Steve's gun, badge, and phone lay on the coffee table along with a glass of water and a bottle of aspirin. Hadn't he been downstairs at all? He always kept his gun in a nightstand next to his bed when he wasn't wearing it. An afghan lay crumpled on the floor in front of the sofa. Mark thought his son looked pale in the artificial light and gently pressed the back of his fingers against his forehead.

Steve woke with a start. "Dad?"

He sounded muzzy and something else Mark couldn't quite identify but which raised paternal alarm bells.

Steve sat up while Mark picked up the afghan and folded it, draping it over the back of a chair. Steve definitely looked pale. Concerned and wanting an answer other than his son's stock replies that rarely meant what they intended, Mark tried a gentle, back door approach. "I didn't expect to find you here," he said mildly, and then in appeal to his son's protectiveness as well as good nature, "I tell you, it nearly took ten years off my life, seeing you when I turned on the light."

Steve looked confused for far too long for Mark's liking, as if he couldn't track where his father was going or as if he couldn't cast far enough back in his memory. Mark didn't know which concerned him more. Steve hadn't felt feverish … if anything, maybe a little cool to the touch.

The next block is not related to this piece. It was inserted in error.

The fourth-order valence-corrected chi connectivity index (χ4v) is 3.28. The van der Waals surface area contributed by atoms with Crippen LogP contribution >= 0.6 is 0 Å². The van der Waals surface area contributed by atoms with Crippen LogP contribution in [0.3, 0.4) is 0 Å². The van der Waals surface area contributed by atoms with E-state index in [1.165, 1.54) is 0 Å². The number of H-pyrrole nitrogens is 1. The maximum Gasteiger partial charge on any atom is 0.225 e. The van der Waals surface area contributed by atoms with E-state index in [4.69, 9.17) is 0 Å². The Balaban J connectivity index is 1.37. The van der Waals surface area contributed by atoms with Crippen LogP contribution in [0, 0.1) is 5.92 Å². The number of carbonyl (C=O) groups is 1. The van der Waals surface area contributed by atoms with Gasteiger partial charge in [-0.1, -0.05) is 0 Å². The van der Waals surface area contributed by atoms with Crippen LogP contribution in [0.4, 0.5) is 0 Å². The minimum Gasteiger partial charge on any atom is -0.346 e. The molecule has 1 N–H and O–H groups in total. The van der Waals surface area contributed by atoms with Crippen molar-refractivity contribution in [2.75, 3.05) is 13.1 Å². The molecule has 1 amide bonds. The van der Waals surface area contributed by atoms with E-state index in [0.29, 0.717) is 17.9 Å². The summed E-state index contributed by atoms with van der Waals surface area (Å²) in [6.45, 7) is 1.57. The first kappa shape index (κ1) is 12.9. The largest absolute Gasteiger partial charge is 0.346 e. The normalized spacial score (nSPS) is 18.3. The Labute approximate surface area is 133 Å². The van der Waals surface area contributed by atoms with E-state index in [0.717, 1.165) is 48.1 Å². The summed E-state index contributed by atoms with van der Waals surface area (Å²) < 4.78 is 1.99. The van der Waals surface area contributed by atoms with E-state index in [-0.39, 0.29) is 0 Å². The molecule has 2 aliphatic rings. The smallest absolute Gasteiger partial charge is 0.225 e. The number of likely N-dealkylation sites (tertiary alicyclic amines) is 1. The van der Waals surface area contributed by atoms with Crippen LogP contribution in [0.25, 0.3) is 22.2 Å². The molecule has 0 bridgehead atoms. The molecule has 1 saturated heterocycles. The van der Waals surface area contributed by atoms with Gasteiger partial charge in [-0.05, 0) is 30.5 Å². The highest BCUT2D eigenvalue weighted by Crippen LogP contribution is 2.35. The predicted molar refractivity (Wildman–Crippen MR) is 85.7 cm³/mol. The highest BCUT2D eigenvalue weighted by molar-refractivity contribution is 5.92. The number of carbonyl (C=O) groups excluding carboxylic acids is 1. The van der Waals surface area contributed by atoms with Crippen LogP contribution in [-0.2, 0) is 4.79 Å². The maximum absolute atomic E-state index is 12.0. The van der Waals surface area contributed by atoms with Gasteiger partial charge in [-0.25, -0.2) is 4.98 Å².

"Oh." Steve ran a hand down his face and downed half the water in a single loud gulp. He looked marginally more awake. "Cheryl brought me home."

"Funny … you don't smell like alcohol." Steve wouldn't leave his truck anywhere unless he felt unfit to drive. There were no obvious signs of injuries and Mark couldn't think what else would make him accept a ride from someone else. Maybe car problems? But things were rarely that simple with his son.

"Crap," Steve murmured.

Mark looked on in bemusement and finally prompted "Steve?" when nothing else seemed forthcoming.

He blinked up at his father, took another drink. "Captain Newman said that's how I looked. Told Cheryl to take me home."

"Ah … I see. And how are you feeling now?"


Mark placed a hand on the back of his son's neck, assessing. No, his son's temperature was definitely not elevated or normal. Most concerning, he didn't protest Mark checking or shrug off Mark's hand or even complain.